• Kay
      Thank you so much for your support on Instagram! I’m certainly not a realist painter but I appreciate those who can achieve realism as well as capturing the essence. That is true art. Love that writing provides you such satisfaction – aren’t we lucky to be able to explore the richness of the world this way?!

  10. Super congrats for making it into another art show, Clare!

    All excellent observations. You’ve really captured the mindset of a creative. We’re definitely our own worst critics. *sigh*

  11. I always wanted to draw cartoons. There was a girl in my elementary school class who was so talented. She loved drawing horses. They were awesome. And it seemed to come so easy to her. I tried drawing some horses and they came out looking like mutant dogs. I just gave up. (Note: this girl went on to work as a cartoonist for Disney!)

    A few years ago I decided to try again. I found a cartoon course online and got a good book on the subject. And I found out you CAN learn to draw! But for some (most?) of us it takes a lot of time and practice and frustration and trying again. I started to produce some pretty good cartoons. I’ll never be a Gary Larson, but if I really wanted to I could create some entertaining panels. And it was fun!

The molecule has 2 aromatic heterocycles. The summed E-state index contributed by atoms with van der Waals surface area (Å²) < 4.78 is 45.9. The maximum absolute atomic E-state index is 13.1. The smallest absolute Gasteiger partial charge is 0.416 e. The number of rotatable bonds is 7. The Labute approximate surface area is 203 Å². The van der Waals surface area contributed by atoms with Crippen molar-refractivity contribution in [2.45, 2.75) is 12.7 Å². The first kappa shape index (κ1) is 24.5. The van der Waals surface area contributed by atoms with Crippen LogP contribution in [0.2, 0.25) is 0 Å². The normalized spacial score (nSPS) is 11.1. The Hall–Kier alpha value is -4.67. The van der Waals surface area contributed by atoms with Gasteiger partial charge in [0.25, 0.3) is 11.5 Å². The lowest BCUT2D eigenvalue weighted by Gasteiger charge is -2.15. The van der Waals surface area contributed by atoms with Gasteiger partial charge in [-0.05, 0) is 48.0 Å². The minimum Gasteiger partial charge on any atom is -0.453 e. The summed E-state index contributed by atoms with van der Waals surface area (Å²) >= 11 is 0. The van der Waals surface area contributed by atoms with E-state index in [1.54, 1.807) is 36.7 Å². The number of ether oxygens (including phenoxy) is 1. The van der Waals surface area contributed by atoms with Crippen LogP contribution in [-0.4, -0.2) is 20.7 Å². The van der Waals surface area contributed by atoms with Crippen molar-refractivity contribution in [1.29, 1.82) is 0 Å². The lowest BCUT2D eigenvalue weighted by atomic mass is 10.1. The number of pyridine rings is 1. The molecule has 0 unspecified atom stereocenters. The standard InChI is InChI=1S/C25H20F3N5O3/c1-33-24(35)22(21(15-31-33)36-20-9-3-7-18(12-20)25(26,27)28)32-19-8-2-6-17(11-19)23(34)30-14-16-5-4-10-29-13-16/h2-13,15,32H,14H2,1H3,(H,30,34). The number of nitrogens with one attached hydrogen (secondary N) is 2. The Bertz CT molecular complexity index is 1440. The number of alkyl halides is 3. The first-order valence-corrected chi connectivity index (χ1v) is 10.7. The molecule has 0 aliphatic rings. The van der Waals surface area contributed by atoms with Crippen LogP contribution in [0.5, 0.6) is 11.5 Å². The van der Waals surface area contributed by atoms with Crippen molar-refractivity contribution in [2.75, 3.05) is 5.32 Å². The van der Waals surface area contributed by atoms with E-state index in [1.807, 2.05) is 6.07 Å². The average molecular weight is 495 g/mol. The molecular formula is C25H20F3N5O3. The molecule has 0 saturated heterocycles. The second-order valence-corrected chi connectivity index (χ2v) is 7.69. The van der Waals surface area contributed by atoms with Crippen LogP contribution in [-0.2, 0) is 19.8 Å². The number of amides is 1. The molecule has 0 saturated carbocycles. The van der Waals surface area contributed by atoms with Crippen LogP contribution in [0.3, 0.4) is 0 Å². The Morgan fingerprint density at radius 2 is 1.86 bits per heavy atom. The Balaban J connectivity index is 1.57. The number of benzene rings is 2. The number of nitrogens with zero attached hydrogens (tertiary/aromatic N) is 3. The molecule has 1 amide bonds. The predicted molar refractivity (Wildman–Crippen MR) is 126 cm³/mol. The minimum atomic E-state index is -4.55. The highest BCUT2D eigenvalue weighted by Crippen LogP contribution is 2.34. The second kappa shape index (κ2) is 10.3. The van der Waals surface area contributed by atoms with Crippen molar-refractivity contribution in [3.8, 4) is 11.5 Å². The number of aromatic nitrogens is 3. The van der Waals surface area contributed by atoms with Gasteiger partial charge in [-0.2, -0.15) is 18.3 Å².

It hit me that this is how it was with my writing, too. I didn’t have the natural talent of some others in my writing classes. And I was told more than once I didn’t have what it takes…and that I couldn’t learn it from books. After years of believing that, I knew I had to try. And lo and behold, with lots of study and practice, I began to get better. I kept practicing. Eventually I got published, and I’ve done pretty well since.

    Maybe I’ll spend some time coming up with a comic strip. Just for fun. As you say, this freedom is a happy experience and gives me a creative jolt. Thanks for the nudge, Clare

  12. Bring on the paintings, Clare! I’m anxious to see them and how you sign your wonderfully evocatory name!
    For me, the danger of creating in several arts is ???????????, plowing a large field inches deep instead of digging a hole down to treasure. I avoid that by focusing strictly on writing. And things involving writing or related to writing, like copyright and cryptography and psychology and music. I studied acting ???? for my dialogue. I learned GIMP ???? for book covers and play programs. Thus I avoid dissipation . . . says the man who has yet to publish in the same genre twice.

Comments are closed.